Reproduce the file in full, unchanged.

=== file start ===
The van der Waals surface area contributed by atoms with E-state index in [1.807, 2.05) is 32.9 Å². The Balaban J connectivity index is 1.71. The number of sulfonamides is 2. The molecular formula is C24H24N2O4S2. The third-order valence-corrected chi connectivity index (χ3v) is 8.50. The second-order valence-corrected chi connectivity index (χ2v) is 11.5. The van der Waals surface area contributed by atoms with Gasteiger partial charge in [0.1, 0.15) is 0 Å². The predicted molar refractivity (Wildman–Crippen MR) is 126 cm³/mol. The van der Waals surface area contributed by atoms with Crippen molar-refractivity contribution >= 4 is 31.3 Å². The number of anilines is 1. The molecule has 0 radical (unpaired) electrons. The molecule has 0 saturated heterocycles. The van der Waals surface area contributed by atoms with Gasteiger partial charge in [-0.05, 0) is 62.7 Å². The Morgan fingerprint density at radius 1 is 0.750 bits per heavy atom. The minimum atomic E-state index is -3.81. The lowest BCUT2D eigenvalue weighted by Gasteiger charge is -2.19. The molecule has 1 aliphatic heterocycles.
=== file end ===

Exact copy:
The van der Waals surface area contributed by atoms with E-state index in [1.807, 2.05) is 32.9 Å². The Balaban J connectivity index is 1.71. The number of sulfonamides is 2. The molecular formula is C24H24N2O4S2. The third-order valence-corrected chi connectivity index (χ3v) is 8.50. The second-order valence-corrected chi connectivity index (χ2v) is 11.5. The van der Waals surface area contributed by atoms with Gasteiger partial charge in [0.1, 0.15) is 0 Å². The predicted molar refractivity (Wildman–Crippen MR) is 126 cm³/mol. The van der Waals surface area contributed by atoms with Crippen molar-refractivity contribution >= 4 is 31.3 Å². The number of anilines is 1. The molecule has 0 radical (unpaired) electrons. The molecule has 0 saturated heterocycles. The van der Waals surface area contributed by atoms with Gasteiger partial charge in [-0.05, 0) is 62.7 Å². The Morgan fingerprint density at radius 1 is 0.750 bits per heavy atom. The minimum atomic E-state index is -3.81. The lowest BCUT2D eigenvalue weighted by Gasteiger charge is -2.19. The molecule has 1 aliphatic heterocycles.